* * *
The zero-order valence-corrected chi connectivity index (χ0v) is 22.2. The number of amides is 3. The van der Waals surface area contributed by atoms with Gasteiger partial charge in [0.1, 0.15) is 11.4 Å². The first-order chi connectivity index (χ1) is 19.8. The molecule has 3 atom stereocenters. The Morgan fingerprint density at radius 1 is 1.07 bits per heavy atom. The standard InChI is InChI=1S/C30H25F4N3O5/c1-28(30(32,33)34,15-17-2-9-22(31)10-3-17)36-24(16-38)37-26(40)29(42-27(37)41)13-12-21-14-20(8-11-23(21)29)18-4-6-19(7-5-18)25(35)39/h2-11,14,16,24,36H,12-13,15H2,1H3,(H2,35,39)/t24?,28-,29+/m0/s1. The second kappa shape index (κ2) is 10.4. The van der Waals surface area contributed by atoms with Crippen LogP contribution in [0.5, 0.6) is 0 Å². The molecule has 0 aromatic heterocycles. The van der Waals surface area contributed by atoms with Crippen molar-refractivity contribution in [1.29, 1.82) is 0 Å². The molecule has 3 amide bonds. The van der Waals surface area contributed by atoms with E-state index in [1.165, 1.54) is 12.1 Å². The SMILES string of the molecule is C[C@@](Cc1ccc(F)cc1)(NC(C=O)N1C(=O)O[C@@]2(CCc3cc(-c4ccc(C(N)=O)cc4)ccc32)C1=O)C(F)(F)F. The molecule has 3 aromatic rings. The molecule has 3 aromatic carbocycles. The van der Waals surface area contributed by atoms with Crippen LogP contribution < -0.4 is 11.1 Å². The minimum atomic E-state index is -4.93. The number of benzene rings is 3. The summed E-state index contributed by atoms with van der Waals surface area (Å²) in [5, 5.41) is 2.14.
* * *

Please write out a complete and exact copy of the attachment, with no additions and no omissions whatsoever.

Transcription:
The zero-order valence-corrected chi connectivity index (χ0v) is 22.2. The number of amides is 3. The van der Waals surface area contributed by atoms with Gasteiger partial charge in [0.1, 0.15) is 11.4 Å². The first-order chi connectivity index (χ1) is 19.8. The molecule has 3 atom stereocenters. The Morgan fingerprint density at radius 1 is 1.07 bits per heavy atom. The standard InChI is InChI=1S/C30H25F4N3O5/c1-28(30(32,33)34,15-17-2-9-22(31)10-3-17)36-24(16-38)37-26(40)29(42-27(37)41)13-12-21-14-20(8-11-23(21)29)18-4-6-19(7-5-18)25(35)39/h2-11,14,16,24,36H,12-13,15H2,1H3,(H2,35,39)/t24?,28-,29+/m0/s1. The second kappa shape index (κ2) is 10.4. The van der Waals surface area contributed by atoms with Crippen LogP contribution in [0.5, 0.6) is 0 Å². The molecule has 0 aromatic heterocycles. The van der Waals surface area contributed by atoms with Crippen molar-refractivity contribution in [1.29, 1.82) is 0 Å². The molecule has 3 amide bonds. The van der Waals surface area contributed by atoms with E-state index in [1.165, 1.54) is 12.1 Å². The SMILES string of the molecule is C[C@@](Cc1ccc(F)cc1)(NC(C=O)N1C(=O)O[C@@]2(CCc3cc(-c4ccc(C(N)=O)cc4)ccc32)C1=O)C(F)(F)F. The molecule has 3 aromatic rings. The molecule has 3 aromatic carbocycles. The van der Waals surface area contributed by atoms with Crippen LogP contribution < -0.4 is 11.1 Å². The minimum atomic E-state index is -4.93. The number of benzene rings is 3. The summed E-state index contributed by atoms with van der Waals surface area (Å²) in [5, 5.41) is 2.14.